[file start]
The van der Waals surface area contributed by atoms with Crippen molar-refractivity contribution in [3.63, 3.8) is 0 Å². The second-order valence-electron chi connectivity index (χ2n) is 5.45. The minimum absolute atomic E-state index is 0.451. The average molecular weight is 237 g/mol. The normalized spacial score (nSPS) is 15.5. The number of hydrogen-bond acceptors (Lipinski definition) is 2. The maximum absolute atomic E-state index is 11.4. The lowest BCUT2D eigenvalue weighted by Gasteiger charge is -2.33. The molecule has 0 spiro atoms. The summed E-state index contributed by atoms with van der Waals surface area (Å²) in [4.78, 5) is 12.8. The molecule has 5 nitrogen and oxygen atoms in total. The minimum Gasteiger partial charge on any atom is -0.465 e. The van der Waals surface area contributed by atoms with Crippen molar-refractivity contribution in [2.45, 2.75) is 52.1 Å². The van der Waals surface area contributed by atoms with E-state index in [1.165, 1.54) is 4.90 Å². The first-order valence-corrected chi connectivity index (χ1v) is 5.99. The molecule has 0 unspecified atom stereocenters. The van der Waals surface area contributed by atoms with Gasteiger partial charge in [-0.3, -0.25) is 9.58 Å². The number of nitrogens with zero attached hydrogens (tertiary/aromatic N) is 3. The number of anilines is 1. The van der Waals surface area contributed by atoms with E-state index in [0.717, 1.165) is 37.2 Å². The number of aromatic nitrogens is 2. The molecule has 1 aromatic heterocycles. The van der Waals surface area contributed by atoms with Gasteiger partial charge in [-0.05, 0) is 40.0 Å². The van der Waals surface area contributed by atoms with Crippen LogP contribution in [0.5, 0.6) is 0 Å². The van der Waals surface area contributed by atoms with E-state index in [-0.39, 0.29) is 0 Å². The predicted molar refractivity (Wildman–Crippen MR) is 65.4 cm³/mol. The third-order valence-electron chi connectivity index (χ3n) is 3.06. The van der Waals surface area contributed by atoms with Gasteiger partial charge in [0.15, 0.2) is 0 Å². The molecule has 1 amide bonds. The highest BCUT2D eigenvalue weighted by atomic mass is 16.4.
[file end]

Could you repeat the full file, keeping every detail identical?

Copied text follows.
The van der Waals surface area contributed by atoms with Crippen molar-refractivity contribution in [3.63, 3.8) is 0 Å². The second-order valence-electron chi connectivity index (χ2n) is 5.45. The minimum absolute atomic E-state index is 0.451. The average molecular weight is 237 g/mol. The normalized spacial score (nSPS) is 15.5. The number of hydrogen-bond acceptors (Lipinski definition) is 2. The maximum absolute atomic E-state index is 11.4. The lowest BCUT2D eigenvalue weighted by Gasteiger charge is -2.33. The molecule has 0 spiro atoms. The summed E-state index contributed by atoms with van der Waals surface area (Å²) in [4.78, 5) is 12.8. The molecule has 5 nitrogen and oxygen atoms in total. The minimum Gasteiger partial charge on any atom is -0.465 e. The van der Waals surface area contributed by atoms with Crippen molar-refractivity contribution in [2.45, 2.75) is 52.1 Å². The van der Waals surface area contributed by atoms with E-state index in [1.165, 1.54) is 4.90 Å². The first-order valence-corrected chi connectivity index (χ1v) is 5.99. The molecule has 0 unspecified atom stereocenters. The van der Waals surface area contributed by atoms with Gasteiger partial charge in [-0.3, -0.25) is 9.58 Å². The number of nitrogens with zero attached hydrogens (tertiary/aromatic N) is 3. The number of anilines is 1. The van der Waals surface area contributed by atoms with E-state index in [0.717, 1.165) is 37.2 Å². The number of aromatic nitrogens is 2. The molecule has 1 aromatic heterocycles. The van der Waals surface area contributed by atoms with Gasteiger partial charge in [-0.05, 0) is 40.0 Å². The van der Waals surface area contributed by atoms with Crippen LogP contribution in [0.5, 0.6) is 0 Å². The van der Waals surface area contributed by atoms with E-state index in [-0.39, 0.29) is 0 Å². The predicted molar refractivity (Wildman–Crippen MR) is 65.4 cm³/mol. The third-order valence-electron chi connectivity index (χ3n) is 3.06. The van der Waals surface area contributed by atoms with Gasteiger partial charge in [0.15, 0.2) is 0 Å². The molecule has 1 amide bonds. The highest BCUT2D eigenvalue weighted by atomic mass is 16.4.